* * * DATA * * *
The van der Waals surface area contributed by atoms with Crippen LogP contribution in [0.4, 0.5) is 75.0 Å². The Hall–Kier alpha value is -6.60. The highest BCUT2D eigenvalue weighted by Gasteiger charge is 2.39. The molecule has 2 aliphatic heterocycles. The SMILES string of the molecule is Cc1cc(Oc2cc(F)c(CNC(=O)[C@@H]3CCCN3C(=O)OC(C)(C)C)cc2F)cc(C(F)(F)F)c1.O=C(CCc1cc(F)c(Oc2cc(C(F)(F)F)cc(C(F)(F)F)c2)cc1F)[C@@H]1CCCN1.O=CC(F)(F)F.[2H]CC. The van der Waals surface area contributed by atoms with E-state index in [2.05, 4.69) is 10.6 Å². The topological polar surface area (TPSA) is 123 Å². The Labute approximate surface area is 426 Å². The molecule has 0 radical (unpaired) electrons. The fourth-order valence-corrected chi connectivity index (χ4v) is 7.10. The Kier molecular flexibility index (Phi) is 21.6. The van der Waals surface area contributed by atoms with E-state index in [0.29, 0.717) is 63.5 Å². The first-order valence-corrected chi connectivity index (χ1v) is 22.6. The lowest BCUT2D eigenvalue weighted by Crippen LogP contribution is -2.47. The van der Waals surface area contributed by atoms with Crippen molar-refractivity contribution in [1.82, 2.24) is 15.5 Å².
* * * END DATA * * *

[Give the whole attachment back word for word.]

The van der Waals surface area contributed by atoms with Crippen LogP contribution in [0.4, 0.5) is 75.0 Å². The Hall–Kier alpha value is -6.60. The highest BCUT2D eigenvalue weighted by Gasteiger charge is 2.39. The molecule has 2 aliphatic heterocycles. The SMILES string of the molecule is Cc1cc(Oc2cc(F)c(CNC(=O)[C@@H]3CCCN3C(=O)OC(C)(C)C)cc2F)cc(C(F)(F)F)c1.O=C(CCc1cc(F)c(Oc2cc(C(F)(F)F)cc(C(F)(F)F)c2)cc1F)[C@@H]1CCCN1.O=CC(F)(F)F.[2H]CC. The van der Waals surface area contributed by atoms with E-state index in [2.05, 4.69) is 10.6 Å². The topological polar surface area (TPSA) is 123 Å². The Labute approximate surface area is 426 Å². The molecule has 0 radical (unpaired) electrons. The fourth-order valence-corrected chi connectivity index (χ4v) is 7.10. The Kier molecular flexibility index (Phi) is 21.6. The van der Waals surface area contributed by atoms with E-state index in [0.29, 0.717) is 63.5 Å². The first-order valence-corrected chi connectivity index (χ1v) is 22.6. The lowest BCUT2D eigenvalue weighted by Crippen LogP contribution is -2.47. The van der Waals surface area contributed by atoms with Crippen molar-refractivity contribution in [1.82, 2.24) is 15.5 Å².